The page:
(8 outputs for the 8 lines).
 
 The idea is that we clock through each segment of the display and upload
 a digital number for the pixels within the segment.
 If we do this quick enough, we cannot tell that there is any pause and out
 brain builds up an image (persistance of vision (POV)).
 
 
 We use a lot of port mainipulation here, as it speeds up the code.
 PortB = Pins 8-13
 PortC = Analog input pins
 PortD = Pins 0-7  
 
 This example code is in the public domain.
 */

// 1-dimensional array of row pin numbers:
const int col[8] = { 2,3,4,5,6,7,8,9 };
  
// The clock pin:  
int clock = 10;  

//The reset pin:
int resetCounter = 11;  // This is used to reset the decade counter and ensure it starts correctly


// Array of pixels - these are bytes (8 bit numbers):
byte pixels[8] = {B00000000,
                  B00000000,
                  B00000000,
                  B00000000,
                  B00000000,
                  B00000000,
                  B00000000,
                  B00000000};
                                   
byte dataD;
byte dataB;

long int delayCounter = 0;  // Used to set the refresh rate for the display

// Data for LIFE - 
#define DELAY 0             //Sets the time each generation is shown
#define RESEEDRATE 1000       //Sets the rate the world is re-seeded
#define SIZEX 8              //Sets the X axis size
#define SIZEY 8               //Sets the Y axis size
byte world[SIZEX][SIZEY][2];  //Creates a double buffer world
long density = 50;            //Sets density % during seeding
int geck = 0;                 //Counter for re-seeding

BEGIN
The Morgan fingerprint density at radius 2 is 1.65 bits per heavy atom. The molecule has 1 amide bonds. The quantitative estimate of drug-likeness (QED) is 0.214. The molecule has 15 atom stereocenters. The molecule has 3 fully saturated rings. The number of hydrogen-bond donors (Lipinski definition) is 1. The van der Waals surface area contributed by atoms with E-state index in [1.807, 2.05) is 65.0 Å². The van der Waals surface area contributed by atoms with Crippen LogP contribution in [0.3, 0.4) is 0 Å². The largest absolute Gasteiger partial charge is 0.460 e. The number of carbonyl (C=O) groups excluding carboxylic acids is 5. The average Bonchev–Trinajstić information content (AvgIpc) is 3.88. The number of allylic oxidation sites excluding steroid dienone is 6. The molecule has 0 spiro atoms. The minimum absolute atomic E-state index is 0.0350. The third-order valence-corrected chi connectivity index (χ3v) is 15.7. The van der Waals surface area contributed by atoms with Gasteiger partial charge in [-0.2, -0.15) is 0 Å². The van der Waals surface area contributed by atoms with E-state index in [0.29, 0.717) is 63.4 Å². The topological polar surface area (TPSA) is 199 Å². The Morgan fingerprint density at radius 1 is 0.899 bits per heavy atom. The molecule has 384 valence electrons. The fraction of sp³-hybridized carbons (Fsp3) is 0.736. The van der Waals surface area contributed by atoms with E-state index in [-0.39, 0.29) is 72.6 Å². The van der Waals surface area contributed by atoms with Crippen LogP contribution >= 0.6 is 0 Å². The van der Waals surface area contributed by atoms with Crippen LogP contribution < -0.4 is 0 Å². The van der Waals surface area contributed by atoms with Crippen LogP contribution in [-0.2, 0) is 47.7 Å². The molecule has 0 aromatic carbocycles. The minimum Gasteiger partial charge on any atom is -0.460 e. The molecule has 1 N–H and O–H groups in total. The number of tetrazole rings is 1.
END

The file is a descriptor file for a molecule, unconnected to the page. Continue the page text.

// the setup routine runs once when you press reset:
void setup() {
  
 // initialize the I/O pins as outputs
  // iterate over the pins:
  for (int thisPin = 0; thisPin < 8; thisPin++) 
  {
    // initialize the output pins:
    pinMode(col[thisPin], OUTPUT);  
    // take the col pins (i.e. the cathodes) high to ensure that
    // the LEDS are off:
    digitalWrite(col[thisPin], HIGH);    
  }  
    
  pinMode(clock, OUTPUT);  
  digitalWrite(clock, HIGH);   // turn the LED on (HIGH is the voltage level) 

  pinMode(resetCounter, OUTPUT);  
  digitalWrite(resetCounter, LOW);   // turn the LED on (HIGH is the voltage level) 
  delay(10);  
  digitalWrite(resetCounter, HIGH);   // turn the LED on (HIGH is the voltage level) 
  pinMode(resetCounter, INPUT);    // Set this pin to be a high impedance input - allows external reset to work
  
  for(int y=0;y<7;y++)  // This loop just clock through to the correct starting point
  {
    digitalWrite(clock, LOW);  // turn the LED on (HIGH is the voltage level)  
    delay(1);                  // very slight delay betwewen segments
    digitalWrite(clock, HIGH); // turn the LED on (HIGH is the voltage level)
  }
  
    // Initialise the LIFE
  randomSeed(analogRead(5));
  //Builds the world with an initial seed.
  for (int i = 0; i < SIZEX; i++) {
    for (int j = 0; j < SIZEY; j++) {
      if (random(100) < density) {
        world[i][j][0] = 1;
      }
      else {
        world[i][j][0] = 0;
      }
      world[i][j][1] = 0;
    }
  }
}

// the loop routine runs over and over again forever:
void loop() {
  
  for (int c=0;c<=7;c++)
  {
    digitalWrite(clock, LOW);  // turn the LED on (HIGH is the voltage level)  
    delayMicroseconds(100);